Allocating Product Assortment to Distribution Centers to Minimize Split Customer Orders

Monday, March 4, 2013 ( 2:00 pm to 3:00 pm )

Location: BC 204

Howe School Talk

Andrés Catalán, Ph.D. candidate, The Wharton School



A split order in retail occurs whenever an order is fulfilled in more than one shipment. This entails additional costs to the retailer. In the context of electronic commerce retail, we study the problem of assigning stock-keeping units to distribution centers (DCs) to minimize split orders. Given that the problem is NP-hard, we will discuss several heuristics that leverage actual transaction basket data from a Chinese online retailer, and we will compare them to other benchmark algorithms that do not take into account such data. We will evaluate the results of the test along three dimensions: the average number of shipments per order, workload balance across the DCs, and the number of DCs that are capable of fulfilling a particular order.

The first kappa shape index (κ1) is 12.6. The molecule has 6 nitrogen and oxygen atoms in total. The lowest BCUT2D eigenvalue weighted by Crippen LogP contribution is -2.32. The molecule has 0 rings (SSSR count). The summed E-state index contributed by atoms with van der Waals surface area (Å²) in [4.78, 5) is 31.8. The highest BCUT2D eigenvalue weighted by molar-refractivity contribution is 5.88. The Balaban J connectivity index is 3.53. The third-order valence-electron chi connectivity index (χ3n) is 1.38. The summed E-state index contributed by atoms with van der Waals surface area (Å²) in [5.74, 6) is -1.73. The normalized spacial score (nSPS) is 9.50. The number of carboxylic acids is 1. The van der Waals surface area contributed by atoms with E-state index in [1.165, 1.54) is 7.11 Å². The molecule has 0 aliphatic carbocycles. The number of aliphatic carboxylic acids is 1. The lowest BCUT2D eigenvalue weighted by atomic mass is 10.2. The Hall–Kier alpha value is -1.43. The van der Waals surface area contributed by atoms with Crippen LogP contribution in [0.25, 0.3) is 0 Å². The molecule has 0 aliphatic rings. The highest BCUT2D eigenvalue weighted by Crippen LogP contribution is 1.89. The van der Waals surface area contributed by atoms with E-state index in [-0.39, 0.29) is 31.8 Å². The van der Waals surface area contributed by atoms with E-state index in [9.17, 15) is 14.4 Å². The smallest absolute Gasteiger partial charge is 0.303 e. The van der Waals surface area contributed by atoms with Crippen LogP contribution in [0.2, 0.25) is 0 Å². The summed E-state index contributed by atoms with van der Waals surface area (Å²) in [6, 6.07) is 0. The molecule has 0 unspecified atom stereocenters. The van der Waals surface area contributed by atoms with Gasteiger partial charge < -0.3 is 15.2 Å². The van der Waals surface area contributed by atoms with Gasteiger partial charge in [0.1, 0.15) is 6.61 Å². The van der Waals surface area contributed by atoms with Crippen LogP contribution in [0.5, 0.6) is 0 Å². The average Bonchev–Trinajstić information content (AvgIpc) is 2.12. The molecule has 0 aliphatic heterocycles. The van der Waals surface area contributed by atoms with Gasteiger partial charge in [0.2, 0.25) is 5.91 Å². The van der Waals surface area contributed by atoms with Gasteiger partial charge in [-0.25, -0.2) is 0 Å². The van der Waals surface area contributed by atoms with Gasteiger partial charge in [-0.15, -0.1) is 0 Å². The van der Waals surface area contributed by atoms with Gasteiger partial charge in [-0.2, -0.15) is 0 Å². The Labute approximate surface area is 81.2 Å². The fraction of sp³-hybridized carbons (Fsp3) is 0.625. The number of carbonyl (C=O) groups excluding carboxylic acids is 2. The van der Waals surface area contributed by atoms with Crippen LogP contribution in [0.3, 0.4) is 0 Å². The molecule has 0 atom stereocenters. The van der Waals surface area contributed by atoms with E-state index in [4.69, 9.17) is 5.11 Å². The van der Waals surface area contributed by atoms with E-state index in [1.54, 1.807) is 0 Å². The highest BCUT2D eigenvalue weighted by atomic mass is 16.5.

Andrés Catalán is a doctoral candidate in the Operations and Information Management department at the Wharton School of the University of Pennsylvania. Andrés graduated as valedictorian, summa cum laude from Universitat Pompeu Fabra in 2003 with a BA in Business Management and Administration, and was awarded a MSc with Honors in Management at the same institution in 2007. Prior to joining Wharton, Andrés also worked as international tax analyst for the largest provider of professional legal services in Spain and served five years as officer of the world's largest student-run non-governmental organization. His research focuses on using customer data to better match supply and demand by informing organizational process in the domains of fulfillment and customer acquisition.